dcyphr | Chloroquine and hydroxychloroquine during pregnancy: what do we know?


This paper discusses information from several previously conducted studies on the potentially negative effects of chloroquine and hydroxychloroquine on pregnant women. It discusses the potential risks which arise from the medications’ long half lives and prolonged exposure to them. Risks coming from eye, ear, and adrenal accumulation are mentioned. Overall findings are reassuring, suggesting that the risk for developmental issues, premature birth, or low birth weight do not increase from either drug. 


Hydroxychloroquine and chloroquine’s half lives can reach up to two months, meaning patient exposure to either drug can continue long after stopping its intake. Considering these half lives and recent widespread discussion about the two medications’ use as a COVID therapeutic, this study draws attention to potential risks they may pose for pregnant women. Negative side effects, such as ocular damage (sometimes irreversible), have been reported in the past. The question is whether such problems can arise in utero.     


The first experiment which is referenced addresses potential ocular, aural, and adrenal problems caused by chloroquine. Tests were conducted on mice, rats, and monkeys, administering very high doses (greater than 250mg/kg).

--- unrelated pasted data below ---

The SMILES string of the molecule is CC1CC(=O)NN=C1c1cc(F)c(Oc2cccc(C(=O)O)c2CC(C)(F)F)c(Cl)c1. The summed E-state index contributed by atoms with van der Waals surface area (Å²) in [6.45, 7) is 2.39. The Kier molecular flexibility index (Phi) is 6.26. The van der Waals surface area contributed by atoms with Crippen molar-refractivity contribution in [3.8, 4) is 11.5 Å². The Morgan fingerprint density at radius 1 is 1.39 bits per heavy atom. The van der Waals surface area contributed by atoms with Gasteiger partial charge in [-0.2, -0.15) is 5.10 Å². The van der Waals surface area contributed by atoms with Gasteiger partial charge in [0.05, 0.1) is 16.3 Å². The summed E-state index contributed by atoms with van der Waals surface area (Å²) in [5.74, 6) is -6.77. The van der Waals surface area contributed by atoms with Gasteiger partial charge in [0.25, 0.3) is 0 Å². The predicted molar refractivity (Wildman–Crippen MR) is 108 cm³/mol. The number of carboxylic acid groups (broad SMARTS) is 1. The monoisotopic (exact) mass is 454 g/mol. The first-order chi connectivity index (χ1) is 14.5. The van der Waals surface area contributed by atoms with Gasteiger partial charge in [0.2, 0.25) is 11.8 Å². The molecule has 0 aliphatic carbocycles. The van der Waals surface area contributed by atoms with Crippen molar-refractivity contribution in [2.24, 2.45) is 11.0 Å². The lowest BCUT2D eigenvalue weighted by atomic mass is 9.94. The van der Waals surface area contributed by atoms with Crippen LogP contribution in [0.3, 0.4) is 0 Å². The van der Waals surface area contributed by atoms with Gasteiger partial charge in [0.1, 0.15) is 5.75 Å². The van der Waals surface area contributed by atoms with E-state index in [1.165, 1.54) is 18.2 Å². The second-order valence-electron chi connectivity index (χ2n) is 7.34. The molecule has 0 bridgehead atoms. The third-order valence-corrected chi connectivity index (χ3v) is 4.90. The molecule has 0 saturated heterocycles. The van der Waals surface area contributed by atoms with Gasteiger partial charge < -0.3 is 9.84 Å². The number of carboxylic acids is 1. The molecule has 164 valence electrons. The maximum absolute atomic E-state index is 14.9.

Next, three studies on groups of 169, 130, and 774 women were referenced. These groups were exposed to chloroquine during their first trimester of pregnancy. The 169 patient group involved 300mg of chloroquine being administered once a week as a malaria chemo suppressant. The other two studies involved a 25mg/kg dose over the course of three days followed by 300mg of chloroquine given weekly. This section also mentions studies from 2015 and 2018 about teratogenicity (developmental abornmalities) and premature birth in relation to hydroxychloroquine. 

Lastly several studies analyzing potential retinal degeneration due to in utero exposure to chloroquine are cited. A 2011 case involved a child prenatally exposed to methotrexate and chloroquine. Other cases looked at ocular damage occurring in groups of 588 and 246 children, with data being gathered about drug dose and duration of use. 


The experiments conducted on the animals mentioned above present several potential side effects of chloroquine. High dosage (greater than 250mg/kg) was associated with microphthalmia and anophthalmia (infant born with one or two abnormally small eyes or with one or both eyes being missing). Additionally, other in vitro and in vivo tests linked chloroquine to genetic mutations and chromosomal damage. 

The human studies on first trimester pregnant women did not connect chloroquine to a heightened risk of congenital abnormalities, utero death, or low birth weight. The studies about hydroxychloroquine did not suggest that it causes a larger risk of teratogenicity, pregnancy termination, or premature birth. Additionally, no significant risk of child eye abnormalities due to either drug was found.


The clinical data for both drugs suggests that they do not pose serious risk for pregnant women and their children. With this being said, many of the studies referenced discuss the need for further follow up and the need for larger sampling groups. The long half life of the drugs is significant, as side effects may develop well after their intake is terminated. The paper urges that the medications be administered only when their benefit is clear and that frequent screening and precautions be taken.